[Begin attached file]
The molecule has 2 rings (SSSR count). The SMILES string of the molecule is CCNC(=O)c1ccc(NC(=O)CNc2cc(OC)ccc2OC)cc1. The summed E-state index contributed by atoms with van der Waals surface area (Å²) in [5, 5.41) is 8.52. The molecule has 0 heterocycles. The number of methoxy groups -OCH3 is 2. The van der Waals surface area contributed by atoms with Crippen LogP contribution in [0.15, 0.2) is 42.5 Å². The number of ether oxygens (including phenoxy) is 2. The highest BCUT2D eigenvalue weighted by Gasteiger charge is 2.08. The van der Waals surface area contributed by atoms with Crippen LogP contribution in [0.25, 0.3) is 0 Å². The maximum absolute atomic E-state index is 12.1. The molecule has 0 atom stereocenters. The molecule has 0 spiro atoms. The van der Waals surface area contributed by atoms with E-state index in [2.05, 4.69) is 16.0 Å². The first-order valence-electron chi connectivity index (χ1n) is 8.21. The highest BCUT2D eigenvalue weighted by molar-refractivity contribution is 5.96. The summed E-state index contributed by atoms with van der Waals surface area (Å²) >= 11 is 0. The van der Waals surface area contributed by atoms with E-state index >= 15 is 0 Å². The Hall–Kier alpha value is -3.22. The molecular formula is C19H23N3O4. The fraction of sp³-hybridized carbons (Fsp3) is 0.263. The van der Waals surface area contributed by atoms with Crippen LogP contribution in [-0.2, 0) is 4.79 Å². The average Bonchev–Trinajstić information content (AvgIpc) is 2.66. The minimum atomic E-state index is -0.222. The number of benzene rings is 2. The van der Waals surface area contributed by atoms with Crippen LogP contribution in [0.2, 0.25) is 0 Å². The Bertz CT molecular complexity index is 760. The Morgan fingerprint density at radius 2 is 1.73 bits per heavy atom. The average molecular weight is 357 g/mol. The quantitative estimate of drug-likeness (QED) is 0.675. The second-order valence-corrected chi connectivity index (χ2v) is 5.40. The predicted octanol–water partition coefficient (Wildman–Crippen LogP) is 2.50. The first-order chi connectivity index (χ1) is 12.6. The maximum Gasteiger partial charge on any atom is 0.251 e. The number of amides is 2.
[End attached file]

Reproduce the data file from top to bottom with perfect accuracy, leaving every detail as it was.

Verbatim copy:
The molecule has 2 rings (SSSR count). The SMILES string of the molecule is CCNC(=O)c1ccc(NC(=O)CNc2cc(OC)ccc2OC)cc1. The summed E-state index contributed by atoms with van der Waals surface area (Å²) in [5, 5.41) is 8.52. The molecule has 0 heterocycles. The number of methoxy groups -OCH3 is 2. The van der Waals surface area contributed by atoms with Crippen LogP contribution in [0.15, 0.2) is 42.5 Å². The number of ether oxygens (including phenoxy) is 2. The highest BCUT2D eigenvalue weighted by Gasteiger charge is 2.08. The van der Waals surface area contributed by atoms with Crippen LogP contribution in [0.25, 0.3) is 0 Å². The maximum absolute atomic E-state index is 12.1. The molecule has 0 atom stereocenters. The molecule has 0 spiro atoms. The van der Waals surface area contributed by atoms with E-state index in [2.05, 4.69) is 16.0 Å². The first-order valence-electron chi connectivity index (χ1n) is 8.21. The highest BCUT2D eigenvalue weighted by molar-refractivity contribution is 5.96. The summed E-state index contributed by atoms with van der Waals surface area (Å²) >= 11 is 0. The van der Waals surface area contributed by atoms with E-state index >= 15 is 0 Å². The Hall–Kier alpha value is -3.22. The molecular formula is C19H23N3O4. The fraction of sp³-hybridized carbons (Fsp3) is 0.263. The van der Waals surface area contributed by atoms with Crippen LogP contribution in [-0.2, 0) is 4.79 Å². The average Bonchev–Trinajstić information content (AvgIpc) is 2.66. The minimum atomic E-state index is -0.222. The number of benzene rings is 2. The van der Waals surface area contributed by atoms with Crippen LogP contribution in [0.2, 0.25) is 0 Å². The Bertz CT molecular complexity index is 760. The Morgan fingerprint density at radius 2 is 1.73 bits per heavy atom. The average molecular weight is 357 g/mol. The quantitative estimate of drug-likeness (QED) is 0.675. The second-order valence-corrected chi connectivity index (χ2v) is 5.40. The predicted octanol–water partition coefficient (Wildman–Crippen LogP) is 2.50. The first-order chi connectivity index (χ1) is 12.6. The maximum Gasteiger partial charge on any atom is 0.251 e. The number of amides is 2.